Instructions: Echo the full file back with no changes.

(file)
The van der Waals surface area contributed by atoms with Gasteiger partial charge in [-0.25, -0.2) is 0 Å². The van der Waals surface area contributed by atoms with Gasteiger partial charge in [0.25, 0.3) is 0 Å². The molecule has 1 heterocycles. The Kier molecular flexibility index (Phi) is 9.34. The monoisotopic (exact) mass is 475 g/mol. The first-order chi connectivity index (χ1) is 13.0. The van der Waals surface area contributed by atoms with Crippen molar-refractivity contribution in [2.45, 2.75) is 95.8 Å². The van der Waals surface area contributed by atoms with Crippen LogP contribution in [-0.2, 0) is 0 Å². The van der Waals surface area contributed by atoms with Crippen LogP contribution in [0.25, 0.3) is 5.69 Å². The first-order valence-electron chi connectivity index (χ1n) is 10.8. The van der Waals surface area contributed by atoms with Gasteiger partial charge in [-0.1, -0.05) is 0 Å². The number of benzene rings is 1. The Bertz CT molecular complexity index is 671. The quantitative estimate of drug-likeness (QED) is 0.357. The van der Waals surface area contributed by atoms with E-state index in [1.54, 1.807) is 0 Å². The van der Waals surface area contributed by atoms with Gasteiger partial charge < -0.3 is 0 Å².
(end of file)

The van der Waals surface area contributed by atoms with Gasteiger partial charge in [-0.25, -0.2) is 0 Å². The van der Waals surface area contributed by atoms with Gasteiger partial charge in [0.25, 0.3) is 0 Å². The molecule has 1 heterocycles. The Kier molecular flexibility index (Phi) is 9.34. The monoisotopic (exact) mass is 475 g/mol. The first-order chi connectivity index (χ1) is 13.0. The van der Waals surface area contributed by atoms with Crippen molar-refractivity contribution in [2.45, 2.75) is 95.8 Å². The van der Waals surface area contributed by atoms with Crippen LogP contribution in [-0.2, 0) is 0 Å². The van der Waals surface area contributed by atoms with Crippen LogP contribution in [0.25, 0.3) is 5.69 Å². The first-order valence-electron chi connectivity index (χ1n) is 10.8. The van der Waals surface area contributed by atoms with Gasteiger partial charge in [-0.1, -0.05) is 0 Å². The number of benzene rings is 1. The Bertz CT molecular complexity index is 671. The quantitative estimate of drug-likeness (QED) is 0.357. The van der Waals surface area contributed by atoms with E-state index in [1.54, 1.807) is 0 Å². The van der Waals surface area contributed by atoms with Gasteiger partial charge < -0.3 is 0 Å².